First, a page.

[PATCH v12 11/31] documentation: iommu: add binding document of Exynos System MMU

Marc Zyngier marc.zyngier at arm.com
Thu May 1 09:24:31 PDT 2014

On 01/05/14 16:53, Arnd Bergmann wrote:
> On Thursday 01 May 2014 16:11:48 Marc Zyngier wrote:
>> On 01/05/14 15:36, Dave Martin wrote:
>>> On Thu, May 01, 2014 at 02:29:50PM +0100, Arnd Bergmann wrote:
>>>> On Thursday 01 May 2014 12:15:35 Dave Martin wrote:
>>>>> On Tue, Apr 29, 2014 at 10:46:18PM +0200, Arnd Bergmann wrote:
>>>>>> I don't understand. An MSI controller is just an address that acts
>>>>>> as a DMA slave for a 4-byte inbound data packet. It has no way of
>>>>>> knowing who is sending data, other than by the address or the data
>>>>>> sent to it. Are you talking of something else?
>>>>> Oops, looks like there are a few points I failed to respond to here...
>>>>> I'm not an expert on PCI -- I'm prepared to believe it works that way.
>>>>> GICv3 can descriminate between different MSI senders based on ID
>>>>> signals on the bus.
>>>> Any idea what this is good for? Do we have to use it? It probably doesn't
>>>> fit very well into the way Linux handles MSIs today.
>>> Marc may be better placed than me to comment on this in detail.
>> As to "fitting Linux", it seems to match what Linux does fairly well
>> (see the kvm-arm64/gicv3 branch in my tree). Not saying that it does it
>> in a very simple way (far from it, actually), but it works.
> ok.
>> As to "what it is good for" (and before someone bursts into an Edwin
>> Starr interpretation), it mostly has to do with isolation, and the fact
>> that you may want to let the whole MSI programming to a guest (and yet
>> ensure that the guest cannot generate interrupts that would be assigned
>> to other devices). This is done by sampling the requester-id at the ITS
>> level, and use this information to index a per-device interrupt
>> translation table (I could talk for hours about the concept and its
>> variations, mostly using expletives and possibly a hammer, but I think
>> it is the time for my pink pill).
> So the idea is that you want to give the guest unfiltered access to the
> PCI config space of an assigned device?
> Is that safe?
> If the config space access goes through the hypervisor (as I think we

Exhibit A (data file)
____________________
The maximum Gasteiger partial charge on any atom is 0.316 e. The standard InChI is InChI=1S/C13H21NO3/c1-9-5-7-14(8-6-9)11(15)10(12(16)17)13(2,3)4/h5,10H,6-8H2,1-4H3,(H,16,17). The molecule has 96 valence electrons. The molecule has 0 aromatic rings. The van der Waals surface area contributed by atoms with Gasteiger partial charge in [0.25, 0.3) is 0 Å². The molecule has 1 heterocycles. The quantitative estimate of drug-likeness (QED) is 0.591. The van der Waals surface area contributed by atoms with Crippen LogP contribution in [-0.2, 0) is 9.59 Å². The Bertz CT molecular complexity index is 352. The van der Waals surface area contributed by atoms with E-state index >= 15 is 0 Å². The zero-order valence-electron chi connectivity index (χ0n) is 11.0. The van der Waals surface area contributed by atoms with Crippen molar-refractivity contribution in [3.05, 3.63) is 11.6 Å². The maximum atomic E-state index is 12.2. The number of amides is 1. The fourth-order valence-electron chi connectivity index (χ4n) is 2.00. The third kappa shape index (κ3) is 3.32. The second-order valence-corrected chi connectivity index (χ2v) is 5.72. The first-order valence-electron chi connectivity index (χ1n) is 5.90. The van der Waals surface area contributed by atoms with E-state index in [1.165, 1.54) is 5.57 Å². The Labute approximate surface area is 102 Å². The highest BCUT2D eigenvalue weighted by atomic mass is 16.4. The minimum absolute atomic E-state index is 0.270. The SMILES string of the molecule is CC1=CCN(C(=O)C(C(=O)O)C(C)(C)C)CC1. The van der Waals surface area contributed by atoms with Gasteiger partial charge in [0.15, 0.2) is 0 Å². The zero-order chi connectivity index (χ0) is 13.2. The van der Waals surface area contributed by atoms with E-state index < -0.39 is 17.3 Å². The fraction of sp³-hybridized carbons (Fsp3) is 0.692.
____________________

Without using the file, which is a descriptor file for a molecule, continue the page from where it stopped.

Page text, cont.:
> always do today), there should be no isse.

My natural tendency would be to filter everything, as we certainly don't
want the device to be reconfigured in weird and fancy ways (my PCI-foo
is a bit limited, so bear with me). But as usual, GICv3 is not PCI
specific, and is designed to cater for weird and wonderful cases, PCI
being only one possible implementation...

On a non-PCI system, you definitely could assign a MSI-like capable
device, and let the guest do its thing. I'm already seeing that kind of

>>> However, I believe it's correct to say that because the GIC is not part
>>> of PCI, end-to-end MSI delivery inherently involves a non-PCI step from
>>> the PCI RC to the GIC itself.
>>> Thus this is likely to be a fundamental requirement for MSIs on ARM SoCs
>>> using GIC, if we want to have a hope of mapping MSIs to VMs efficiently.
>> Indeed. GICv[34] is the ARM way of implementing MSI on SBSA compliant
>> systems (from level 1 onwards, if memory serves well). People are
>> actively building systems with this architecture, and relying on it to
>> provide VM isolation.
> I don't mind it being there, but if we don't need it, we shouldn't
> have to use that isolation feature and be able to just allow any
> initiator to send an MSI.

It is not that simple. You could design things around a global ITT,
pointed to by all the possible devices in your system. But that table
would be quite big (it has to contain the routing information for all
the possible messages in your system, and must be physically
contiguous). You still need to know the devices (requester-id,
device-id, whatever), as there is no wildcard mechanism.

Also, this approach pretty much kills hotplug (you cannot easily resize
that table to add new interrupt entries). That's why I've opted for a
more dynamic configuration, where each device gets its own ITT as it
appears on the system.

Jazz is not dead. It just smells funny...

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